Hungry Bear Looking For Food In Greeneville
Updated On: Apr 11 2012 09:12:36 AM CDT
There's a black bear in Greeneville making himself at home, helping himself to birdseed and leftovers in the trash. The Tennessee Wildlife Resources Agency says nearly 98 percent of problems with bears all revolve around food.
The great outdoors -- it's something Karen Kelly welcomes into her backyard, "We feed the deer, the raccoon come in, we've got turkeys," she explained.
But last week, she had an uninvited dinner guest: a black bear. "He was trying to get the bird feeder to get the bird seed and he tore that up," she said.
So far the Tennessee Wildlife Resources Agency says there has only been one bear complaint in Greene County. Officer Marvin Reeves says 90 percent of the time, problems like this are young male bears without a home. "They really don't want to be around people but if there's a food source close by, they will try to take advantage of that," he said.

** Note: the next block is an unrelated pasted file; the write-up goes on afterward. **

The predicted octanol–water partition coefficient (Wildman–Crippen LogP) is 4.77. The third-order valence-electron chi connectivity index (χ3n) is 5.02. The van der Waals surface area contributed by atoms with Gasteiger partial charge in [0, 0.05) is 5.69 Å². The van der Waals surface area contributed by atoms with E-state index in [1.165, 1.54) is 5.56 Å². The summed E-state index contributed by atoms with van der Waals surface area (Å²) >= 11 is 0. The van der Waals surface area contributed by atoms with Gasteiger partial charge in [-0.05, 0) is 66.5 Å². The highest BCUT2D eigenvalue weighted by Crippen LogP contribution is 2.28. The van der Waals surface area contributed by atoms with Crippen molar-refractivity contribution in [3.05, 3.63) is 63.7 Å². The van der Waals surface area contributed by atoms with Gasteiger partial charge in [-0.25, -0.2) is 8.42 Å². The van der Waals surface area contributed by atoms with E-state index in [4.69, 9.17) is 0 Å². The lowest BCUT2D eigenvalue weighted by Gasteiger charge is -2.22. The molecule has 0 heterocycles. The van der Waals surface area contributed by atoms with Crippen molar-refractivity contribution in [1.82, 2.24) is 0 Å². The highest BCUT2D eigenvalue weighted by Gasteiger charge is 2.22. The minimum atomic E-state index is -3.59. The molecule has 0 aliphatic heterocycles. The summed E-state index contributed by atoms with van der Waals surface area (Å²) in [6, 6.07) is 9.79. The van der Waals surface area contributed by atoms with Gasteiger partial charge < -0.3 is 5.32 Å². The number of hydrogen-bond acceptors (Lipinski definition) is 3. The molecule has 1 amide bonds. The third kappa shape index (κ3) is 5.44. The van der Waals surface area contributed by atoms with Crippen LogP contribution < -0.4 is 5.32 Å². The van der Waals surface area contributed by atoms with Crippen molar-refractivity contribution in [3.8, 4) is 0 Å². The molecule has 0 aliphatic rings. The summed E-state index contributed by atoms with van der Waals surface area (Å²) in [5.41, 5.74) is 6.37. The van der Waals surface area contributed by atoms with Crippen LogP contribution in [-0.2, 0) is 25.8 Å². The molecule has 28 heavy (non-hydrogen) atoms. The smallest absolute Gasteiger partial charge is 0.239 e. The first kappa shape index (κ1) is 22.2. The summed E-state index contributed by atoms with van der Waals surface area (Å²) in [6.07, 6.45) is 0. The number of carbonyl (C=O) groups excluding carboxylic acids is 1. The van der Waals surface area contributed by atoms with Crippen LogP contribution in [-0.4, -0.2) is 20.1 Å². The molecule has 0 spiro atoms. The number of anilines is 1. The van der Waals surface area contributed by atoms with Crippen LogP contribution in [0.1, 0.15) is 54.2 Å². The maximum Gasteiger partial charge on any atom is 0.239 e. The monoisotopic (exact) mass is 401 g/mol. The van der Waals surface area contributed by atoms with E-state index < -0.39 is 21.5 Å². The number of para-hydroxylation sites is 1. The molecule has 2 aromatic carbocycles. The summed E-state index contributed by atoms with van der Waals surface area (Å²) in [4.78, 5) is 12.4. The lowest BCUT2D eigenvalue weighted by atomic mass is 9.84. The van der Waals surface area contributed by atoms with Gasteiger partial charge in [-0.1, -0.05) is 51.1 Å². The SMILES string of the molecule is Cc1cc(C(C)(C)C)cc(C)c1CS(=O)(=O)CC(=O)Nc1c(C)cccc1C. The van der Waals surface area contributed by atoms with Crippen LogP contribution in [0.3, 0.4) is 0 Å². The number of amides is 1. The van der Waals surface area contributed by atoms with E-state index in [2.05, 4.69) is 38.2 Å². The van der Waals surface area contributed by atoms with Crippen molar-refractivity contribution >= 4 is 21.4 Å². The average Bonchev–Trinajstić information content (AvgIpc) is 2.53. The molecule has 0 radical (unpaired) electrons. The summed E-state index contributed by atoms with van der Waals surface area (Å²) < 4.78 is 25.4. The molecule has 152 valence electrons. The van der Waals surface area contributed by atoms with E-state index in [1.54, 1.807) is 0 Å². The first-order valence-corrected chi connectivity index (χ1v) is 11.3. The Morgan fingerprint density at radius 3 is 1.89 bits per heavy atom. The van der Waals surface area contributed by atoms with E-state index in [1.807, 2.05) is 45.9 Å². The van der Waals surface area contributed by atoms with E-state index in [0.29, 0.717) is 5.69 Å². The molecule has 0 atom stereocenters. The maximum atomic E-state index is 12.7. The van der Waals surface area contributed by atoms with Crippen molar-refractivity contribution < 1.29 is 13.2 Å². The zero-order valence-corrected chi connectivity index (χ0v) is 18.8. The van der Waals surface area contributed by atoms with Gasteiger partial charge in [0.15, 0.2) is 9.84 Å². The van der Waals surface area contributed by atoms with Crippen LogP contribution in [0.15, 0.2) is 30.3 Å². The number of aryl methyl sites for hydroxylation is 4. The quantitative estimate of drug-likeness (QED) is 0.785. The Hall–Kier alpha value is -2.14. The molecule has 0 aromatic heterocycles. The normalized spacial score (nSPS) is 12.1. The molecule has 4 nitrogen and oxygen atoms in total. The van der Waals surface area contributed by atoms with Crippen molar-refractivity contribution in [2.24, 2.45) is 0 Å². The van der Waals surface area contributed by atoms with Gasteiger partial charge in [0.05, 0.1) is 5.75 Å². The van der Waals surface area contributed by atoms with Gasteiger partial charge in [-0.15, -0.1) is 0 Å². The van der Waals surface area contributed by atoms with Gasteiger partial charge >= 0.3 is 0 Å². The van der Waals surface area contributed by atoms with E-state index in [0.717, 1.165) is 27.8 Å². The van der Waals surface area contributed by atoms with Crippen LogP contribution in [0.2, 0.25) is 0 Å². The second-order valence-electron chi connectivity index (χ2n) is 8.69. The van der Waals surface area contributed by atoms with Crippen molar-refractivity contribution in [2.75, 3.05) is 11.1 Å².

Now that it's spring, it's perfectly normal for bears to start roaming for something to eat and cities make a great buffet because of the numerous garbage cans and bird feeders. "They have a very strong sense of smell so obviously smells from dumpsters attract them to a particular spot," added Officer Reeves.
Reeves thinks that same bear outgrew his appetite and headed to Stan's Barbeque for takeout. News 5 checked with owner Stan Fortner and he told us the bear visited Tuesday night. "Evidently he knocked over the barrel we throw excess fat and bones in, he kind of cleaned that out," he said.
But to get rid of the problem, you'll need to pick up your trash, birdseed, and pet food. The TWRA says the best way to eliminate wild animals from your neighborhood is to eliminate the food source.
That's exactly what Kelly is now doing, even though the bear hasn't been back for dinner since Friday. "You feel so bad because all he wanted was food, you know he was hungry," said Kelly.
A trap has been set in a nearby neighborhood by the TWRA to catch this bear. News 5 also checked with the Virginia Department of Game and Inland Fisheries; they tell us while it's been an early spring, they have had no complaints about bears so far this year.
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